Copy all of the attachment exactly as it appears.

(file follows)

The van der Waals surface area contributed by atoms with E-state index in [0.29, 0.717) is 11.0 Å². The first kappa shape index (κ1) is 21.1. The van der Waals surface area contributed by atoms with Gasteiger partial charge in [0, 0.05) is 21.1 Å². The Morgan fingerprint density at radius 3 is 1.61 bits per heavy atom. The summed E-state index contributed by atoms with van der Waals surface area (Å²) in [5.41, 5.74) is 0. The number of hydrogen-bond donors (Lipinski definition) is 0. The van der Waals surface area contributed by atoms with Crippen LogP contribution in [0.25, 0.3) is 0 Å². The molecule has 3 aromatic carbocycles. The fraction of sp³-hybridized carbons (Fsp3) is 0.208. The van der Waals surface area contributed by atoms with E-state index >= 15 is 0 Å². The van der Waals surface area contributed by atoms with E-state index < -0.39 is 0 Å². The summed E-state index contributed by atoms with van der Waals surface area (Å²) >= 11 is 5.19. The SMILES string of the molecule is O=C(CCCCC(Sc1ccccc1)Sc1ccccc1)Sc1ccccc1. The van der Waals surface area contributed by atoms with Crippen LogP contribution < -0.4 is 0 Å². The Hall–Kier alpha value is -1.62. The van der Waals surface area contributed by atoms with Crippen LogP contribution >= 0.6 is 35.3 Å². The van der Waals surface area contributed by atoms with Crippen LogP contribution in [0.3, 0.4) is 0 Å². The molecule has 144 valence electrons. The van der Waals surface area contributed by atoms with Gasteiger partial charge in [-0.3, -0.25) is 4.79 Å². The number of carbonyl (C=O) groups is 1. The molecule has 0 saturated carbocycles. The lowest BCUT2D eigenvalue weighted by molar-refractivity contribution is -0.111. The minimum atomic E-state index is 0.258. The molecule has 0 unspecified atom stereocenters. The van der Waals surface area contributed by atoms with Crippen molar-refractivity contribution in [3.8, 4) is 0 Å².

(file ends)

The van der Waals surface area contributed by atoms with E-state index in [0.29, 0.717) is 11.0 Å². The first kappa shape index (κ1) is 21.1. The van der Waals surface area contributed by atoms with Gasteiger partial charge in [0, 0.05) is 21.1 Å². The Morgan fingerprint density at radius 3 is 1.61 bits per heavy atom. The summed E-state index contributed by atoms with van der Waals surface area (Å²) in [5.41, 5.74) is 0. The number of hydrogen-bond donors (Lipinski definition) is 0. The van der Waals surface area contributed by atoms with Crippen LogP contribution in [0.25, 0.3) is 0 Å². The molecule has 3 aromatic carbocycles. The fraction of sp³-hybridized carbons (Fsp3) is 0.208. The van der Waals surface area contributed by atoms with E-state index >= 15 is 0 Å². The van der Waals surface area contributed by atoms with E-state index < -0.39 is 0 Å². The summed E-state index contributed by atoms with van der Waals surface area (Å²) >= 11 is 5.19. The SMILES string of the molecule is O=C(CCCCC(Sc1ccccc1)Sc1ccccc1)Sc1ccccc1. The van der Waals surface area contributed by atoms with Crippen LogP contribution < -0.4 is 0 Å². The Hall–Kier alpha value is -1.62. The van der Waals surface area contributed by atoms with Crippen LogP contribution >= 0.6 is 35.3 Å². The van der Waals surface area contributed by atoms with Crippen LogP contribution in [0.3, 0.4) is 0 Å². The molecule has 144 valence electrons. The van der Waals surface area contributed by atoms with Gasteiger partial charge in [-0.3, -0.25) is 4.79 Å². The number of carbonyl (C=O) groups is 1. The molecule has 0 saturated carbocycles. The lowest BCUT2D eigenvalue weighted by molar-refractivity contribution is -0.111. The minimum atomic E-state index is 0.258. The molecule has 0 unspecified atom stereocenters. The van der Waals surface area contributed by atoms with Crippen molar-refractivity contribution in [3.8, 4) is 0 Å².